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Pushing back against the latest ruling on citizenship in the North October 15, 2019

Posted by WorldbyStorm in Uncategorized.
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Good to read that Simon Coveney is to…

…press the British government to review domestic laws on citizenship in Northern Ireland after a UK court ruled that people born in the region are legally British citizens even if they identify as Irish.

Simon Coveney, the Irish foreign affairs minister, said he would raise the case of Emma DeSouza with the Northern Ireland secretary on Tuesday. He is concerned that British law is not “consistent” with the unique rights enshrined in the Good Friday agreement peace deal that allow anyone born in Northern Ireland to be Irish, British or both.

At a minimum this raises significant questions as to the implementation by the UK of both the spirit and the letter of the GFA/BA in legislation. And as the Guardian notes, the ROI amended our legislation in respect of these matters, so it is telling that the UK did not do the same.

Another positive aspect of this is the fact De Souza is committed to fighting on. This is a core area of any agreed dispensation on this island.

Comments»

1. An Sionnach Fionn - October 15, 2019

It’s a dire situation and there doesn’t seem to be much hope that an appeal to the UK Supreme Court will fare any better. As far as the UK judiciary is concerned, domestic UK legislation trumps any and all international agreements or treaties. Which, strictly speaking, is legally sound as far the UK way of doing things is concerned. Which of course London knew full well, which is why the nationality legislation was framed the way it was.

The big surprise is the willingness of the Home Office to make all this explicit by challenging the previous tribunal judgement that went against them. There is a strong suspicion that the UK will decline to incorporate the GFA birth-right clauses into law. Or put the changes on the forever long-finger. Which, again strictly speaking, is a violation of international law as it relates to the GFA. But would Dublin be prepared to challenge that?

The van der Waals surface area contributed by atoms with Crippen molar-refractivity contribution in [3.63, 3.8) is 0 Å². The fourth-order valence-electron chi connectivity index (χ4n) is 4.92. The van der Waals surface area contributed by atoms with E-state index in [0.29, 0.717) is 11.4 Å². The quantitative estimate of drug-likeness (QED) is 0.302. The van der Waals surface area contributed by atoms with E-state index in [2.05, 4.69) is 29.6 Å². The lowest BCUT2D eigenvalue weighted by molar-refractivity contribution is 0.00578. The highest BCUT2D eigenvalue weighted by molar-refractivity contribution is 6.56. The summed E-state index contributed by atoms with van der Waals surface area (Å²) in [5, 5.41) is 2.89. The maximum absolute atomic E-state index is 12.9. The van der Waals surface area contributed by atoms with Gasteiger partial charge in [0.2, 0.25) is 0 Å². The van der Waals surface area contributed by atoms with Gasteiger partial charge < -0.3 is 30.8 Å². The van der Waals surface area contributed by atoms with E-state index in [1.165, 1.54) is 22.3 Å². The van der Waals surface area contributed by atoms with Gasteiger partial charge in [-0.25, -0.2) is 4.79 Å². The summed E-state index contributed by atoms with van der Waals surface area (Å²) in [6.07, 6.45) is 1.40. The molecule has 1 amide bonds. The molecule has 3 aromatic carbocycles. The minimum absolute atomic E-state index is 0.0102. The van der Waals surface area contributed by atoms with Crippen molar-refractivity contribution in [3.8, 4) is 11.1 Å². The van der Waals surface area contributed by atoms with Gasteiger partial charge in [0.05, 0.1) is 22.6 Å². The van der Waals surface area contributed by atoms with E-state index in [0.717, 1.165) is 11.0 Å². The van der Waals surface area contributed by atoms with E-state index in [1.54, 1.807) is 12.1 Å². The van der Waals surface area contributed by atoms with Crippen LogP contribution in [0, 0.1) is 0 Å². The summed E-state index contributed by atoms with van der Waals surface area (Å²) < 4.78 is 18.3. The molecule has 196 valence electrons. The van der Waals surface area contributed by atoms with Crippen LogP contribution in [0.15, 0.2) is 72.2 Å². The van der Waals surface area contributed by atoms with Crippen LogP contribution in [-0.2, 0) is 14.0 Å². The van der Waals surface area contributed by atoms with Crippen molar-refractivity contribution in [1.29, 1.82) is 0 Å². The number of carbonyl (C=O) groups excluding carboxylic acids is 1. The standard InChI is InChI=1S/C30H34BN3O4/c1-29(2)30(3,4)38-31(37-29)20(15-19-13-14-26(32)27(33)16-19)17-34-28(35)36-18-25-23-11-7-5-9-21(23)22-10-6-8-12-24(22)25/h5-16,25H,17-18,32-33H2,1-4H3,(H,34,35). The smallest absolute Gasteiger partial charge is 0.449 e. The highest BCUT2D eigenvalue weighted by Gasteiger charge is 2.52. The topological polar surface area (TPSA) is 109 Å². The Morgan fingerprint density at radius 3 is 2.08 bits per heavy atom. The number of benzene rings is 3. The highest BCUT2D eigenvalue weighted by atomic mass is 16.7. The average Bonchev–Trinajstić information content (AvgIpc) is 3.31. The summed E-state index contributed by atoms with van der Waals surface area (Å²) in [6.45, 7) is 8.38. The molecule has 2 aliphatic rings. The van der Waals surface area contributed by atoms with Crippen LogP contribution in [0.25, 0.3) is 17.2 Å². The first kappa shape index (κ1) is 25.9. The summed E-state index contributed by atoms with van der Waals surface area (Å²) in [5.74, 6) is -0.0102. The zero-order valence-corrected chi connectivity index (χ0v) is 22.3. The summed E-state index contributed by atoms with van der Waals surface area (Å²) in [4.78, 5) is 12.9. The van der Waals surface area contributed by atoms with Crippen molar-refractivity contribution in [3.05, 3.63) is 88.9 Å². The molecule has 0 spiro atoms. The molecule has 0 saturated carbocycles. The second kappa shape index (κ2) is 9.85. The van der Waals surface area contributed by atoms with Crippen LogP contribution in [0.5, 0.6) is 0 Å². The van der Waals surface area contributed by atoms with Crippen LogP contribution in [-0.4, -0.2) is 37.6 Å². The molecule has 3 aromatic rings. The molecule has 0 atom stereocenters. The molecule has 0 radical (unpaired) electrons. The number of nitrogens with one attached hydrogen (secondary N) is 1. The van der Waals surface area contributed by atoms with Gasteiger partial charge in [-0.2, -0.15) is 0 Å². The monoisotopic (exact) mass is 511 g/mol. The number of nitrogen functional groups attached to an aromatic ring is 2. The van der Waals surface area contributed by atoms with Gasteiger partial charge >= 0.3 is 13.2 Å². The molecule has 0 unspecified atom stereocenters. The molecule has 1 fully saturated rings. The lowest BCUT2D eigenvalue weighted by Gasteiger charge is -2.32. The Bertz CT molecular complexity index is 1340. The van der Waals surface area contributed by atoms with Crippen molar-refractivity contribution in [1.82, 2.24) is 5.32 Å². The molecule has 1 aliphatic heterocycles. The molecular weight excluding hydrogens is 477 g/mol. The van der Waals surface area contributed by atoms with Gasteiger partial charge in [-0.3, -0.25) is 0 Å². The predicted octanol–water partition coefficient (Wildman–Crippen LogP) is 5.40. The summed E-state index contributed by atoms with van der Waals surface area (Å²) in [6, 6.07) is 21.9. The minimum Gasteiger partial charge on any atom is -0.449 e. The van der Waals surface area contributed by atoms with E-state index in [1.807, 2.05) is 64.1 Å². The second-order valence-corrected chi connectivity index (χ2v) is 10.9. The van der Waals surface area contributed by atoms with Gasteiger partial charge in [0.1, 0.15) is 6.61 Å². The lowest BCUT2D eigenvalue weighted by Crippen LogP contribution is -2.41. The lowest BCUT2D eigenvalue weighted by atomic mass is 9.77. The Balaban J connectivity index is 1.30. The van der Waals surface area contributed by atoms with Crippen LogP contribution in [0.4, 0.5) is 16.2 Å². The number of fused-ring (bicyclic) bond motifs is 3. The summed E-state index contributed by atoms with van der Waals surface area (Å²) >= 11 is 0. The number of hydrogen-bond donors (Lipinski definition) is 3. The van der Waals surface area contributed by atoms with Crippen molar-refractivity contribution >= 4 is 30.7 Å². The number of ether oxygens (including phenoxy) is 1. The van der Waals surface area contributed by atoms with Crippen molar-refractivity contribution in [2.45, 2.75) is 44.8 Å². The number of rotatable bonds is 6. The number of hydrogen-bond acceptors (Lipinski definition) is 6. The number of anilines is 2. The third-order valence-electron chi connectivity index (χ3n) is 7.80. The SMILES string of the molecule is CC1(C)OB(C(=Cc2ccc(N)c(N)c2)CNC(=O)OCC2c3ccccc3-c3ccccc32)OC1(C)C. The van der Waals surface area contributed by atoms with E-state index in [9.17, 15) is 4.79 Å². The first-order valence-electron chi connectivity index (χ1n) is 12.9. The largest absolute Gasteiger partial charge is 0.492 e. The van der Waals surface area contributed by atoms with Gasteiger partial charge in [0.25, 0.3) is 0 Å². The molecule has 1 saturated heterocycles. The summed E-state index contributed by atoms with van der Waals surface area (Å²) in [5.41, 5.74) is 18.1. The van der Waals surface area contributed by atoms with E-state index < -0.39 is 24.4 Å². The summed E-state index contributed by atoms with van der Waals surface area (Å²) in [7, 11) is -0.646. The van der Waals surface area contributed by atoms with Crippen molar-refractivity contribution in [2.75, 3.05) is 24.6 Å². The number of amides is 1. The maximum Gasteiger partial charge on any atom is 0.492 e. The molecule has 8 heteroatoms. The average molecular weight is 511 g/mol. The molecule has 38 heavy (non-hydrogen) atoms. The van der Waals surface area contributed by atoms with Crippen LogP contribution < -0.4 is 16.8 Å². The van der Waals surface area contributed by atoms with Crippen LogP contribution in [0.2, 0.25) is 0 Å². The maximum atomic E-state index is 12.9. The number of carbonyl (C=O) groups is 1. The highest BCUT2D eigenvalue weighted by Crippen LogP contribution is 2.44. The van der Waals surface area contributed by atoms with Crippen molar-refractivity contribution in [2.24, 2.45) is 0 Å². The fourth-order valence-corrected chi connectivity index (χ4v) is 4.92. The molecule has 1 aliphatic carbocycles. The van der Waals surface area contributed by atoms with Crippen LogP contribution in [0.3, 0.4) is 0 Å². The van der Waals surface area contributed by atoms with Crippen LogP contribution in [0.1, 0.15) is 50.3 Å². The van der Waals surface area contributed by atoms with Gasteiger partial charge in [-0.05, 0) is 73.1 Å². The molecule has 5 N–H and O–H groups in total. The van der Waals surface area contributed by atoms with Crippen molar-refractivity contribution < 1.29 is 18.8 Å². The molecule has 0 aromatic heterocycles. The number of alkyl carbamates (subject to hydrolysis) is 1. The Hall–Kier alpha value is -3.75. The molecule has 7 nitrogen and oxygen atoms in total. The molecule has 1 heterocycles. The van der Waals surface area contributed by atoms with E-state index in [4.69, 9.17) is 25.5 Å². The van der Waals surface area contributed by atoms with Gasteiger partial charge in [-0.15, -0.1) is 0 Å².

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WorldbyStorm - October 15, 2019

They should, and it should be used as a standard of their good faith in this.

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EWI - October 15, 2019

As far as the UK judiciary is concerned, domestic UK legislation trumps any and all international agreements or treaties. Which, strictly speaking, is legally sound as far the UK way of doing things is concerned.

This is exactly the problem.

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Tomboktu - October 15, 2019

In fairness, as far as Ireland is concerned, domestic Irish legislation trumps any and all international agreements or treaties. Which, strictly speaking, is legally sound as far as the Irish way of doing things is concerned.

(It’s why we have those referendums about EU treaties – to make them part of our doemstic law.)

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EWI - October 16, 2019

I don’t disagree, but we’ve held scrupulously to both the letter and spirit of the GFA. The UK has done neither.

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taf - October 16, 2019

I don’t think it’s a case of trumping. The mechanism throughout the EU is that constituent nations have to pass domestic legislation and put structures in place to implement EU agreements. That I believe is that case for all member nations.

Legally I thought that the ECJ and ECHR do trump Irish law in a number of areas, and domestic legislation can be found contrary to treaties by those bodies. Certainly that’s often the case with German domestic legislation.

That’s the cost of being part of the ‘EU Empire’ with its serried ranks of panzer divisions currently poised to annex the north or Ireland 😉

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2. polly - October 16, 2019

Here is what doesn’t make sense to me. If what the Home Office wanted was to limit people bringing in non-EU spouses in reliance on EU treaty / Citizenship Directive rights, they could have concentrated on arguing the good EU law argument that family unification rights derived from free movement rights only benefit people who move between Member States, i.e. you can’t sit at home in the parish you were born in and invoke them. Either Mz de Sousa moved around or she didn’t, and all the rest of the argument was moot.

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3. Alibaba - October 16, 2019

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